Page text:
BY THE age of 22, Tony Marchington owned his first steamroller. A decade later he headed a collection that included 25 traction engines, two ploughing engines, six steamrollers, the world’s first armoured road vehicle and a steam tugboat. At age 40, he bought the Flying Scotsman, the world’s most famous steam locomotive – and had plans to base her in Edinburgh.
Along the way he graduated three times from Oxford, and, with a doctorate under his belt, used his entrepreneurial skills to become a millionaire. But the cost of running the Flying Scotsman ultimately ruined him.
A large, characterful man who never appeared to the world less than bluff and bouncy, the immensely likeable (and intelligent) Tony Marchington fitted no ready-made pigeonhole. The same man whose showbiz flair saw the Flying Scotsman appearing on a low loader as the centrepiece of a fairground in Derbyshire with the owner brashly declaring to the crowd: “I’m saying to myself: ‘Marcho, you’ve arrived!’” was also someone who by 31 was marketing manager for ICI for South America. By 1986, he headed his own companies in intellectual property, drug discovery and biotechnology. His most famous business was Oxford Molecular Ltd, in which he was partnered by his one-time tutor Professor Graham Richards, and which at its height was worth £450 million. His many interests included medical diagnostics and development of breath analysis for screening of diabetes.
While at Oxford, Marchington became friends with Walter Hooper, last personal secretary to the writer CS Lewis. Their friendship and professional relationship prospered, with Marchington and Hooper sharing speaking engagements, and collaborating on the scholarly Through Joy and Beyond, the documentary life of C S Lewis.
Tony’s business nose ensured a stable contract for his beloved Flying Scotsman, the same locomotive which once daily hauled Edinburgh-London expresses, with the 130-ton engine regularly appearing at the head of the Pullman train of the Venice-Simplon Orient Express. In 2002, Marchington proposed grand plans that included a “Flying Scotsman Village” linked to the main line in Edinburgh, creating revenue from associated branding for Flying Scotsman plc, floated that same year.
Marchington bought the Flying Scotsman from previous owners Sir William McAlpine and Pete Waterman for £1.5 million in 1996.
To him, the engine was the jewel in his crown, and he considered it to be a “national treasure”, stating at the time: “It’s quite something to be remembered as the guy who saved the Flying Scotsman.” For the next seven years, he ran the engine at the head of touring trains all over the UK.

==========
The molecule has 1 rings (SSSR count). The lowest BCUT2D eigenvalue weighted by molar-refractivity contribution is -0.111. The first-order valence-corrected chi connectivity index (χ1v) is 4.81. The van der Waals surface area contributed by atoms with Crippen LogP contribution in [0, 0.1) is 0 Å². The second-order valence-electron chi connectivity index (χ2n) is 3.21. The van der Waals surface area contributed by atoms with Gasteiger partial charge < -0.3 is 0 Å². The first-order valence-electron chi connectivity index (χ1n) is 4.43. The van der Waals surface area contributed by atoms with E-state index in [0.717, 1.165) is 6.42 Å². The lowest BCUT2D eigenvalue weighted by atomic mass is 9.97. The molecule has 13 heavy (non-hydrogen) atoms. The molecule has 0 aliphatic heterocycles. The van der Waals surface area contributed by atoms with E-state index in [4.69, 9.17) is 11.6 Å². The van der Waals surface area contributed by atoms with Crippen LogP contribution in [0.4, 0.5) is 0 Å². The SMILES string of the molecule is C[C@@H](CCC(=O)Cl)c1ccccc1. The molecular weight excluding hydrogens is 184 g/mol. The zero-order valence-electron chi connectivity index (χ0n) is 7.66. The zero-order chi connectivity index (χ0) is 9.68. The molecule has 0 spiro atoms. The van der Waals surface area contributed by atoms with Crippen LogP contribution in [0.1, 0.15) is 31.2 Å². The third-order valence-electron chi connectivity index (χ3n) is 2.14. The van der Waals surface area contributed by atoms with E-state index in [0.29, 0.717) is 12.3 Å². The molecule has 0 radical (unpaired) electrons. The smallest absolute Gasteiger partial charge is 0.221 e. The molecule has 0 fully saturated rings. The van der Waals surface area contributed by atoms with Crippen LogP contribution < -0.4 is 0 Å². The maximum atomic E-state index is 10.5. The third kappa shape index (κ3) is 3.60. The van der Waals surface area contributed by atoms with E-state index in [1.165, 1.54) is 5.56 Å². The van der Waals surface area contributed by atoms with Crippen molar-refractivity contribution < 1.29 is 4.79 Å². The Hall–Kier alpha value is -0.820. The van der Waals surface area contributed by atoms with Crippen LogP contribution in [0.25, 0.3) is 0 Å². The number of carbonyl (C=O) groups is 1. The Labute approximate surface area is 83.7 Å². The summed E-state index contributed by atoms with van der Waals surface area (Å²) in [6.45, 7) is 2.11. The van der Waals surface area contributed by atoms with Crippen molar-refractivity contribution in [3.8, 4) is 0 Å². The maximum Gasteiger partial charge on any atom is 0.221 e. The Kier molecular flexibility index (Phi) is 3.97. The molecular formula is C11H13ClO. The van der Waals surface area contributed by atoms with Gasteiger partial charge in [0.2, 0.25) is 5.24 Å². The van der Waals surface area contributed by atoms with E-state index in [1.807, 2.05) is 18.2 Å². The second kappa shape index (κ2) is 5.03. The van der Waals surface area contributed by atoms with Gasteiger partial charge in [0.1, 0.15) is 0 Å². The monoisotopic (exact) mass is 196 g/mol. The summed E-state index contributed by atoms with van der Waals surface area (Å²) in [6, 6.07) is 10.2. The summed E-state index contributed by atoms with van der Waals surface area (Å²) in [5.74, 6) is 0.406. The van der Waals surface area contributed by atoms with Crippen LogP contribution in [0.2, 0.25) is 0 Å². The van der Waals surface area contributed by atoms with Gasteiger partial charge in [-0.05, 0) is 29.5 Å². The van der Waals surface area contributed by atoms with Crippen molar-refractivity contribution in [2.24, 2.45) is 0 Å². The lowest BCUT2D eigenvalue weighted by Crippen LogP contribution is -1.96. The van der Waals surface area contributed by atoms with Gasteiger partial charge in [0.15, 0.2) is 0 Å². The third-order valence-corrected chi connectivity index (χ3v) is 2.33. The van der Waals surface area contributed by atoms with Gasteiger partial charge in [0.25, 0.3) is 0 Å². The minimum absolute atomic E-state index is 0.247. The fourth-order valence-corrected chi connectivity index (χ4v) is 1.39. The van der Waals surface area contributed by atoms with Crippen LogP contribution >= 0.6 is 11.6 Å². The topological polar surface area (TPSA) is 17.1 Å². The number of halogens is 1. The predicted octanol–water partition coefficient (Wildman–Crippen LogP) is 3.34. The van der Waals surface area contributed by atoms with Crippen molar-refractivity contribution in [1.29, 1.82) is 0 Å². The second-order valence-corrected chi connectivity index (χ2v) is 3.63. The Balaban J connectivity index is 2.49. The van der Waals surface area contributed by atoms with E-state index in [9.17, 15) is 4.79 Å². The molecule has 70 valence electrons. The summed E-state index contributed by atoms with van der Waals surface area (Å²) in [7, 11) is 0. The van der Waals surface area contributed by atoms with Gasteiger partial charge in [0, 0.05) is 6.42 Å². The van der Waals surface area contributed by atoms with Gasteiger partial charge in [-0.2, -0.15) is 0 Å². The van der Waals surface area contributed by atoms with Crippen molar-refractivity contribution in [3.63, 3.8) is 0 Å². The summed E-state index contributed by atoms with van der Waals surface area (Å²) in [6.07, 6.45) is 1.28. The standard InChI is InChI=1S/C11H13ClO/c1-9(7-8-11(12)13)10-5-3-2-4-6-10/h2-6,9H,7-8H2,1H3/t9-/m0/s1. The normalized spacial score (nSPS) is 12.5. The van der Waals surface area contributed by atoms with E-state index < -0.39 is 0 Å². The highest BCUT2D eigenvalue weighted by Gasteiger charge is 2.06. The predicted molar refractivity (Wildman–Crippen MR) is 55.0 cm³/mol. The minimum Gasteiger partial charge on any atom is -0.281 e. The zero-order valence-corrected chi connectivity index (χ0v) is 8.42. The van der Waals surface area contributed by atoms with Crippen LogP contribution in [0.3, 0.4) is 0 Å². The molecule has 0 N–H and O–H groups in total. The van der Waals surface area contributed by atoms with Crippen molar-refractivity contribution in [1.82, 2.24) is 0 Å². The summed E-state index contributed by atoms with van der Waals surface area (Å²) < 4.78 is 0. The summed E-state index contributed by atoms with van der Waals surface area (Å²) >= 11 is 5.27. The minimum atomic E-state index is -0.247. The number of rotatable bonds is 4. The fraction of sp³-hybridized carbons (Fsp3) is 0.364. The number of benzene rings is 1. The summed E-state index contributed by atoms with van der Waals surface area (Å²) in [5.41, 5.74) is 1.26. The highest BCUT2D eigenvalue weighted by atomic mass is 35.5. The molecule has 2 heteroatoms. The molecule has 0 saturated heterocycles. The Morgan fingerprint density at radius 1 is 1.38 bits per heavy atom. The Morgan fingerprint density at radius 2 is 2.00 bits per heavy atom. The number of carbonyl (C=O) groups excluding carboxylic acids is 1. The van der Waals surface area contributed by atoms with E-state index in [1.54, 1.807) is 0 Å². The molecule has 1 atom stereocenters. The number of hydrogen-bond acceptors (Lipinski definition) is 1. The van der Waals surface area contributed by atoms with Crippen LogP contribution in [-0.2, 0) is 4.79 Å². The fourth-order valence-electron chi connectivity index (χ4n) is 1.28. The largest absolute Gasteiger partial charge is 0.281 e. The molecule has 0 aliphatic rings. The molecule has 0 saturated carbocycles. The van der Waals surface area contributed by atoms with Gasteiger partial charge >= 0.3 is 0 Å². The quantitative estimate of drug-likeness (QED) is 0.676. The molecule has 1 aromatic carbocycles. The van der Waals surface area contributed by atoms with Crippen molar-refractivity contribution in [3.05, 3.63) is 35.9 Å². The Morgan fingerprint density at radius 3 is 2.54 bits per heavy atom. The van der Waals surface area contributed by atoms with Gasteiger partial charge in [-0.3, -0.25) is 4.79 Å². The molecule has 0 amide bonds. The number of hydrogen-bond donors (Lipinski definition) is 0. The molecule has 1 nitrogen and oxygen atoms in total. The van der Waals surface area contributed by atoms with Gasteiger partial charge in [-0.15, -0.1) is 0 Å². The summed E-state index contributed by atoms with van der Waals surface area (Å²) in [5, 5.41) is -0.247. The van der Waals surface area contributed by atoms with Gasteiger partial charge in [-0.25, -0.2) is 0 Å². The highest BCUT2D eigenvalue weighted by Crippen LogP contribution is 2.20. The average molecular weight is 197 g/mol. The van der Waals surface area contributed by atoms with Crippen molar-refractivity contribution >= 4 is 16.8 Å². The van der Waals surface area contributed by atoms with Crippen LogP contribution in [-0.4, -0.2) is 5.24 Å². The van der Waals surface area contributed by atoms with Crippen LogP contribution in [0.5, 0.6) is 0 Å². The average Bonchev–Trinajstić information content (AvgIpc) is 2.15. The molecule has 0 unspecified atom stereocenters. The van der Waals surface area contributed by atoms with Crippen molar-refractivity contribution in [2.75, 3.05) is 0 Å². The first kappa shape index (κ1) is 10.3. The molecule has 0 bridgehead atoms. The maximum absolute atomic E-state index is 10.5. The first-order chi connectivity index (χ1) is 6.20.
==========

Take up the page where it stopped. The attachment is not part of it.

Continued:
His visionary scheme for the most famous steam locomotive in the world included the creation of a “Flying Scotsman Village” in Edinburgh, with the locomotive and special carriages on display in between outings. But the scheme failed to gain approval from Edinburgh City Council.
The cold shoulder from Edinburgh plus an overhaul that proved to be wildly over budget bankrupted Marchington, a situation not helped by the purchase and sale of Bittern, a further mainline steam locomotive. The affair bore resonances of the financial ruination suffered by Alan Pegler, who originally bought the Flying Scotsman from British Rail in 1963, and famously overstretched himself in taking it on a North American rail tour.
The Flying Scotsman was effectively put up for sale, and after a high-profile campaign, was bought for the National Railway Museum in York. Marchington’s time with the locomotive was featured in two television documentaries, the BBC’s A Gambol On Steam and the Channel 4 programme A Steamy Affair.
Anthony Frank Marchington was ferociously intelligent and more. At the age of 16 in 1971, he passed his motorcycle test, having learned to ride on his father’s 1914 Bradbury motorbike.
He met his second wife Caroline after he and his father offered her a lift on their steam traction engine to the local pub. Alongside this was his time at Brasenose College, becoming fellow of St Edmund Hall, and being appointed honorary professor in entrepreneurship at the University of Derby.
“Marcho” took even bankruptcy in his stride, bouncing back as an after-dinner speaker, and as a lively leader of entrepreneurial sessions, generously sharing his knowledge of business experience with emerging growing companies.
Away from academia, business and steam, Marchington’s passion was freemasonry.
Initiated into Oxford-based Apollo University Lodge 357 in 1991, he went into the chair five years later, and at the time of his death was a Provincial Grand Steward and Assistant Provincial Grand Master for Oxfordshire.
Dr Marchington married twice, and is survived by his second wife Caroline, their two children, plus two children from the earlier marriage. GORDON CASELY